The following Dispute Resolution practice note provides comprehensive and up to date legal information covering:
As set out in The economic torts—overview, the law makes provision to protect a person’s trade or business from acts which are considered to be unacceptable.
For guidance on claims for:
unlawful interference, see Practice Note: Economic tort of unlawful interference
conspiracy (both by lawful and unlawful means), see Practice Note: Economic tort of conspiracy
This Practice Note considers the economic tort of procuring a breach of contract (also known as inducing a breach of contract).
Civil claims involving fraud and dishonesty often rely on pleading one or more of the economic torts, on which see Practice Note: Civil fraud—causes of action (heads of claim).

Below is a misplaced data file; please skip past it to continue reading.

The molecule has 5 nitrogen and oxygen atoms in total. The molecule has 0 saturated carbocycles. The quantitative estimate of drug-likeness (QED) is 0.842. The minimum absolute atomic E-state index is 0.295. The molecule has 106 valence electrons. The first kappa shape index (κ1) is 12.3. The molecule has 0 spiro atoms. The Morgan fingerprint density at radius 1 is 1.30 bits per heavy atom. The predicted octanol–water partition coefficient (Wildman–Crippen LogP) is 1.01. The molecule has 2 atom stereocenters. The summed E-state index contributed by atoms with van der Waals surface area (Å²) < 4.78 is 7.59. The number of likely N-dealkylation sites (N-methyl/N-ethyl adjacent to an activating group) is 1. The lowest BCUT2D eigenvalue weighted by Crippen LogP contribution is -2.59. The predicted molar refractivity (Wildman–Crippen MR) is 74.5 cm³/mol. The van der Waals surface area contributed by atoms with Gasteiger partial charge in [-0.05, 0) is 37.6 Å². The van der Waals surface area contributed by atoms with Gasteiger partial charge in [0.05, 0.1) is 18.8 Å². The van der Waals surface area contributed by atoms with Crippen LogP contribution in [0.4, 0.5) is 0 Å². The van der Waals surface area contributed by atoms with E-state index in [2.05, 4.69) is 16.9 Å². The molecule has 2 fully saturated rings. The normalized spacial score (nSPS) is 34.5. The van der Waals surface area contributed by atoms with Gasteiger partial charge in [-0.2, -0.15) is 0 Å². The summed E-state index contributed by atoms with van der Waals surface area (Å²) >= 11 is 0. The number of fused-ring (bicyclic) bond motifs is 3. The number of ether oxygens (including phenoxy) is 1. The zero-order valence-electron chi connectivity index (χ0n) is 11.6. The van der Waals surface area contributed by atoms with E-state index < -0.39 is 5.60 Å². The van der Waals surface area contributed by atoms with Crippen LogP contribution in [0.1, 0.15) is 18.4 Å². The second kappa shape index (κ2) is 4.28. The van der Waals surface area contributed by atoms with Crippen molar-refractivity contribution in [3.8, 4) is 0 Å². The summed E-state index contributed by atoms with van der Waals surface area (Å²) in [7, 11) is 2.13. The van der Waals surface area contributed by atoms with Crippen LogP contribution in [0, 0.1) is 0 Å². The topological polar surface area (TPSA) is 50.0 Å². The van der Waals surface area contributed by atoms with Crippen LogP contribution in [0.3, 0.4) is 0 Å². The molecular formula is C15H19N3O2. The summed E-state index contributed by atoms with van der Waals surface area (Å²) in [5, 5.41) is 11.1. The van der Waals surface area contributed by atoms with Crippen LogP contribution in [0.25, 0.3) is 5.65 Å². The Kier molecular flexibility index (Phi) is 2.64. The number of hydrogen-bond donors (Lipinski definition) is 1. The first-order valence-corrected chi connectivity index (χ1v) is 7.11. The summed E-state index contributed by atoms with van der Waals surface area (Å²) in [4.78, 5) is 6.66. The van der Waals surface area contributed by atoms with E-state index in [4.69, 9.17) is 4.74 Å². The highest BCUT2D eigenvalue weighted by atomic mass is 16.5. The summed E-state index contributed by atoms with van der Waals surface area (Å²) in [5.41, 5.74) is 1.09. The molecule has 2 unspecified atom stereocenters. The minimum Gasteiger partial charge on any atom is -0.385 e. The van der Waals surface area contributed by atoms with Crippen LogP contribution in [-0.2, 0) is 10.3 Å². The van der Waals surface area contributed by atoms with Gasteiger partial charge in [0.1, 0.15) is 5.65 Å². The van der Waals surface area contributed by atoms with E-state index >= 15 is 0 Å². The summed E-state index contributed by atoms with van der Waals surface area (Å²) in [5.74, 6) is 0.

The tort of procuring a breach of contract (known as one of the ‘economic torts’) is committed where a person or entity knowingly and intentionally causes damage to another by interfering with their contractual relations or rights. The tort is useful where the contract breaker is difficult to sue or lacks sufficient funds to satisfy a judgment.
Procuring a breach of contract is a tort of secondary liability. Without primary liability on the part of the contract-breaker, whose breach of contract the defendant has induced or procured, there can be no such secondary, tortious liability on the part of that defendant (Palmer Birch v Lloyd).
For a clear discussion of the key components of a claim
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